p2pnet news view | RIAA:- The last time a civil jury had the power to decide what should happen to someone accused by Vivendi Universal, EMI, Warner Music and Sony Music’s RIAA of copyright infringement, the victim, Jammie Rasset-Thomas, wound up being charged $80,000 for each of 24 digital music files she was alleged to have shared online, for a total of $1.92 million dollars.
Her case is under appeal and meanwhile, today is probably the last day in court for Boston student Joel Tenenbaum, also charged with copyright infringement and,”The Court will make required findings concerning copyright ownership, but leave all remaining issues — infringement (reproduction and distribution), damages and willfulness — for the jury, out of an abundance of caution. The Court does so in part because the statutory damages inquiry obliges the jury to consider some of the same issues as the infringement inquiry, i.e. the nature of the infringement. (Gertner, Nancy).”
The quote comes from Recording Industry vs The People.
In other words, it’ll be up to the jury — again — and, “On the stand today, are you now admitting liability for downloading and distributing all 30 songs?“ – asked Tim Reynolds, working for Big Music, and quoted in the Boston Globe.
Yes,“ said Joel Tenenbaum, 25, near the end of about three hours on the stand in US District Court in Boston.”
The story goes on »»»
He also matter-of-factly admitted lying about downloading in sworn statements to the record labels and falsely blaming others who he said might have had access to his computer in Providence, including his two sisters, friends, and house guests.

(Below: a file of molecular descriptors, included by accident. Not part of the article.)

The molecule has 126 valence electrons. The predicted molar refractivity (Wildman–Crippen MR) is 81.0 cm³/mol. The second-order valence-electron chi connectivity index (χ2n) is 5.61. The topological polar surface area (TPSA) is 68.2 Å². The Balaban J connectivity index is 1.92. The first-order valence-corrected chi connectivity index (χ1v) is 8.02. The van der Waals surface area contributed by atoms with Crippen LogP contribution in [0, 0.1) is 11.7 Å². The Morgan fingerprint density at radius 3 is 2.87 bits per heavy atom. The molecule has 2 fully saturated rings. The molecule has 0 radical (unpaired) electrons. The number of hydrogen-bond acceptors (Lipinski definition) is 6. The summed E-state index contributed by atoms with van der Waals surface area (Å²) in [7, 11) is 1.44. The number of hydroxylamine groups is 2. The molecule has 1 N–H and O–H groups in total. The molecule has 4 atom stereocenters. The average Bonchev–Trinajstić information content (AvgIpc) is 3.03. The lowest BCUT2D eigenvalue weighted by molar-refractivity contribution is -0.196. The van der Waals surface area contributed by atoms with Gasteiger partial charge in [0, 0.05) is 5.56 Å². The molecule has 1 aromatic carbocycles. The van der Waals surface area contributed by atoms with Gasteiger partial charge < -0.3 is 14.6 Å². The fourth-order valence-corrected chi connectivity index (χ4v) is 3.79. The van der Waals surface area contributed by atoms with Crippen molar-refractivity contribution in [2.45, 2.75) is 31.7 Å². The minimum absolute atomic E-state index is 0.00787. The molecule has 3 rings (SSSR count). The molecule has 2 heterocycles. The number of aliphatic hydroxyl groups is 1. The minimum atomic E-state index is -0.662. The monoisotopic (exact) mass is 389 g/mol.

Tenenbaum said he didn`t destroy hundreds of songs on his computer even after he received a threatening letter from the recording industry in fall 2005. He had promised to get rid of the files in a letter to the record labels but was too attached to them.
There I was in front of my computer, and I couldn`t do it,“ said Tenenbaum. It was this huge collection I`d been making for years, and it was everything I listened to.“
If Tenenbaum is found to have infringed big music copyrights, he could end up owing more than Jammie.
“Under federal law, the jury could award the labels from $750 to $30,000 for each copyright infringement and as much as $150,000 for each willful infringement,” says the Globe, adding:
“That means that Tenenbaum could owe as much as $4.5 million.”
First they ignore you, then they laugh at you, then they fight you, then you win ~ Mahatma Gandhi
$1.92 million dollars – Jammie Thomas v RIAA: Round III?, July 7, 2009
Recording Industry vs The People – The Court leaves all issues, other than copyright ownership, to the jury, in SONY v. Tenenbaum, July 3o, 2009
Boston Globe – BU student admits illegal downloads, July 31, 2009
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